Even though he was from a small high school, given that he was big and athletic, it wasn’t a major shock to see Melrose’s Clint Barnard see action at linebacker at New Mexico Highlands during his redshirt freshman season this fall with the Cowboys.
But when a slew of injuries at the quarterback position led to Barnard parking himself behind center, those old 8-man football days with the Buffaloes were quickly summoned.
There was some ribbing, according to Highlands coach Eric Young, such as: “Now understand, Clint, that there’s three more players on each side of the ball, so don’t panic.”
“‘Remember you have tackles out there,’ stuff like that,” said Barnard of the days leading up to a game at Chadron State in mid-October, in which he got his first start as signal-caller for the Cowboys.
Barnard quarterbacked Melrose to back-to-back undefeated campaigns in 2008 and 2009. He then followed in the footsteps of older brother Call to Highlands, where he redshirted last year.
Coming into this season, Clint Barnard and his 6-foot-4, 225-pound frame were slated to get a chance at linebacker. And, at one point, he was second in the team in sacks.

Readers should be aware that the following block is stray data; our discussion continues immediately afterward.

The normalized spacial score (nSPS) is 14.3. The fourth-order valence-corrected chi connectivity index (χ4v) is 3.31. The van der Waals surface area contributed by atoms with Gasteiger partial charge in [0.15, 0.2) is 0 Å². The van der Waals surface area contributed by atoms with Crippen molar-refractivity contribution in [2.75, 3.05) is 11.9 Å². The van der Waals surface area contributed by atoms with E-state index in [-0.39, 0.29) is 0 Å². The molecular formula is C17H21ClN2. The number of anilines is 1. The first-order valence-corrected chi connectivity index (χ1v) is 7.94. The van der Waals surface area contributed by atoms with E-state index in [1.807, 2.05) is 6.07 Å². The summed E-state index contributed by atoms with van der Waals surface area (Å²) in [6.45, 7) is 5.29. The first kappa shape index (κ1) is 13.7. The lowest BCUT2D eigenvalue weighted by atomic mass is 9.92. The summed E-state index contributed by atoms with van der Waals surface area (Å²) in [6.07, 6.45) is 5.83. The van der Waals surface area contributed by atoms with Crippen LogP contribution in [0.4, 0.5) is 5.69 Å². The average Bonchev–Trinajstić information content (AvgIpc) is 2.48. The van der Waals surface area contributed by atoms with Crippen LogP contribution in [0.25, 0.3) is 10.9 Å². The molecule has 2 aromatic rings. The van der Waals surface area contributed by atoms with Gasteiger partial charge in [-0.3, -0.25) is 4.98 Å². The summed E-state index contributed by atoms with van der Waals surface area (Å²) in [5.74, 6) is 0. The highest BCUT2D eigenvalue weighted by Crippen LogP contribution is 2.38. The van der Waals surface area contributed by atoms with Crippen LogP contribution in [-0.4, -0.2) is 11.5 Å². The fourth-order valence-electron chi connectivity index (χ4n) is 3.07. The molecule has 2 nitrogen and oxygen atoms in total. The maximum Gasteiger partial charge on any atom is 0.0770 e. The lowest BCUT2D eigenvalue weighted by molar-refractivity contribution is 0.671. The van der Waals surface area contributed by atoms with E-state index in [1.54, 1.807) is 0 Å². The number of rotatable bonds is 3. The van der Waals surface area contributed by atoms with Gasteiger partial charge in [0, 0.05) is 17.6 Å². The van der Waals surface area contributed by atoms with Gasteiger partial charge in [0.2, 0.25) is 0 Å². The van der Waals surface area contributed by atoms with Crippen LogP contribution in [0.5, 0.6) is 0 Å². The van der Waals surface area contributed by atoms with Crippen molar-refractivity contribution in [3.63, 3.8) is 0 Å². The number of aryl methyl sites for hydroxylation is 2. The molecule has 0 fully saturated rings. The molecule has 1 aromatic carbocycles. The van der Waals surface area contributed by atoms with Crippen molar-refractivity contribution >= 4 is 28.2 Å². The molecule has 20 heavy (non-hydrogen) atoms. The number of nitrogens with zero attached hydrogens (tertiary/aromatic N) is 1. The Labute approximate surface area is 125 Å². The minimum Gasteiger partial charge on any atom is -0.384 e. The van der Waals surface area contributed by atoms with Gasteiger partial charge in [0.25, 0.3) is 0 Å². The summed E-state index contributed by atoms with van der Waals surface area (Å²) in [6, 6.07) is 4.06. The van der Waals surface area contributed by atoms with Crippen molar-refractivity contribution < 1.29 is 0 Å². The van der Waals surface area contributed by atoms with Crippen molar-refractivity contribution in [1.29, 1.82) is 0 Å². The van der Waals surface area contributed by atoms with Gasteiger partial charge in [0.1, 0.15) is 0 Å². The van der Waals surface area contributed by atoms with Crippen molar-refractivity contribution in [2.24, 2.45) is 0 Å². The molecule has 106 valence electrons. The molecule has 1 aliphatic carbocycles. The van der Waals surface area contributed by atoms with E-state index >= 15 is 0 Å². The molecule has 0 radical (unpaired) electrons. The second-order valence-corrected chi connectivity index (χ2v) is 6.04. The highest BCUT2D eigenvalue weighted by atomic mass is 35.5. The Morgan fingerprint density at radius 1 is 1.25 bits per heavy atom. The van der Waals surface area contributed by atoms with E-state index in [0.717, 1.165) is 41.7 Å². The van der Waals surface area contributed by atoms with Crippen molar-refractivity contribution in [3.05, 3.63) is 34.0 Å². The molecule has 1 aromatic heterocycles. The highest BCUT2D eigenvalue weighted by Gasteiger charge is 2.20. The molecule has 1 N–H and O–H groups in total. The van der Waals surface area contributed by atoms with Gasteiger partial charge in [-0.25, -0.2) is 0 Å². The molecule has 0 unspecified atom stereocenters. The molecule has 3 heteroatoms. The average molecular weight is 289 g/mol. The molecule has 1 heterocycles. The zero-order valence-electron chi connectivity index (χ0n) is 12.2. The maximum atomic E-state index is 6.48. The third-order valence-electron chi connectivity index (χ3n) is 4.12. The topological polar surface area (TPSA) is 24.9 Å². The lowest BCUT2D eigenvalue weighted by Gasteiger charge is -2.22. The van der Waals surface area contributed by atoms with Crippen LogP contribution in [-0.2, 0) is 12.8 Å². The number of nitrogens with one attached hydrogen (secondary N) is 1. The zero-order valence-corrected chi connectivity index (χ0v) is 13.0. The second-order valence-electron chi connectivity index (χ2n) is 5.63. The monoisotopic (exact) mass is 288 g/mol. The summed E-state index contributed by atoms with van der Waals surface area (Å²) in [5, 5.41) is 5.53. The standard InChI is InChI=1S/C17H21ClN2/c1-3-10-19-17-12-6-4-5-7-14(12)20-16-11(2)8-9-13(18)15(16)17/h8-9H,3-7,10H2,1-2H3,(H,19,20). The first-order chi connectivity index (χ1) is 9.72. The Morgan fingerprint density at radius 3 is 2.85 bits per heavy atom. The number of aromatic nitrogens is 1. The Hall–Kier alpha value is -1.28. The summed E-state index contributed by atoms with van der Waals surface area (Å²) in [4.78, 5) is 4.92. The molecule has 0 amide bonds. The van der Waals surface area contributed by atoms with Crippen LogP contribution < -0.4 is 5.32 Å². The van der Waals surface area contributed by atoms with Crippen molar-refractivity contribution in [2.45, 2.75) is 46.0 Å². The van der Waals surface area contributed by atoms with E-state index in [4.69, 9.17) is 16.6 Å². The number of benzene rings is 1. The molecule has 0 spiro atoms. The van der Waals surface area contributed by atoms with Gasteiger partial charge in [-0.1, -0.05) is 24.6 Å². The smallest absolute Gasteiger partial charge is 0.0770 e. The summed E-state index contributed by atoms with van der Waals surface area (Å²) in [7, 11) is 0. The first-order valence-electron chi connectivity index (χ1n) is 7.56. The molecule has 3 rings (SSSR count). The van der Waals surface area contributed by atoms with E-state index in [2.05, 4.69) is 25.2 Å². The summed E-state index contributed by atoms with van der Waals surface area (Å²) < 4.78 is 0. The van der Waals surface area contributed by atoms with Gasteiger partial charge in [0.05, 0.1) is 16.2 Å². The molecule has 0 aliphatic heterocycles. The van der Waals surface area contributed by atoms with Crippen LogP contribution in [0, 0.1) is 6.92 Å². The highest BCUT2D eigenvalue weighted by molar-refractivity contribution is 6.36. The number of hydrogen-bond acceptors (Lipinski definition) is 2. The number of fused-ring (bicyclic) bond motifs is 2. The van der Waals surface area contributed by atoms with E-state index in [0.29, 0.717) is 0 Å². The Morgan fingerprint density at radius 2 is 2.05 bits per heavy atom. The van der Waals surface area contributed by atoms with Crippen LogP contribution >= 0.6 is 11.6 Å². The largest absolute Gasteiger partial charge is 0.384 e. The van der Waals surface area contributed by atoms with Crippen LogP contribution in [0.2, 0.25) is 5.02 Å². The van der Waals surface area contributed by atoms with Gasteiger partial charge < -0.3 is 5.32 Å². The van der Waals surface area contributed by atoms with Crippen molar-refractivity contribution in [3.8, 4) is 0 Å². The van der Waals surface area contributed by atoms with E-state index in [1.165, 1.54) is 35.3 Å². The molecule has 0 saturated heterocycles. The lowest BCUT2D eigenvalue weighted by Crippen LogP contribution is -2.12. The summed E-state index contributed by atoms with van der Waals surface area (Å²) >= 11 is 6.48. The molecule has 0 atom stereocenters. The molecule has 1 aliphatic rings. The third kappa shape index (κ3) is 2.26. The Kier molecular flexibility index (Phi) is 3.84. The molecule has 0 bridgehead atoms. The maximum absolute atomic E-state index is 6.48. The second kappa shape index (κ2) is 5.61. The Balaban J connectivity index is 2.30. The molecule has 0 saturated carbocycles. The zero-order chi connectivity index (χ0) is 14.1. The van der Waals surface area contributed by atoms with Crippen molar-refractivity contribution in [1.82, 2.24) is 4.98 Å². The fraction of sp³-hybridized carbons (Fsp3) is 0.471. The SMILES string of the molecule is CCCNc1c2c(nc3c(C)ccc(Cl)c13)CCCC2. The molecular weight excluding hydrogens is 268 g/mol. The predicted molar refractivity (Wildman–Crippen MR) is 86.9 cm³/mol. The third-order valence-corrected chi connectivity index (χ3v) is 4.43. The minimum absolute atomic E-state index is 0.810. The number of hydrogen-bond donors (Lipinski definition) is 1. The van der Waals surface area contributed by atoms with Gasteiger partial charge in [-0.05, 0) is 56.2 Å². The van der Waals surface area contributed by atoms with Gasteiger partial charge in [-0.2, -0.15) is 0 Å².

But on the other side of the ball, quarterbacks were falling by the wayside.
First it was junior Emmanuel Lewis, who broke his hand early in the season and was given a medical redshirt. Then junior Nick Ponce, who started for two games before he was sidelined with a concussion.
Redshirt freshman Harold Mobley then got a shot, but tore an ACL against Adams State.
Meanwhile, Highlands, which had started the year with four straight wins, saw its season go south. The Cowboys (4-6) haven’t won since, and it’s been up to players such as Clint Barnard to pick up the pieces.
Young and the coaching staff would just as soon Barnard go back to linebacker full time, but the exigencies of the moment are dictating that the Melrose frosh go where he’s needed.
Against Fort Lewis this Saturday, in the final game of the season, that’ll be at quarterback again.
“When our staff arrived we made the move for him to go to linebacker.” Young said. “That was the plan. We love him at linebacker. He’s very talented and has a great future.
“He’s a smart guy and a very mature guy considering he’s just in his third semester at college.”.
Back in Melrose, his former coach and much of the rest of town has taken note that Clint Barnard is now a starting quarterback in college.
“I think it’s great, it’s good for small-school football,” Buffaloes coach Dickie Roybal said. “It doesn’t surprise me, with his work ethic. He and his brother both (were) always in the weight room working to get better.”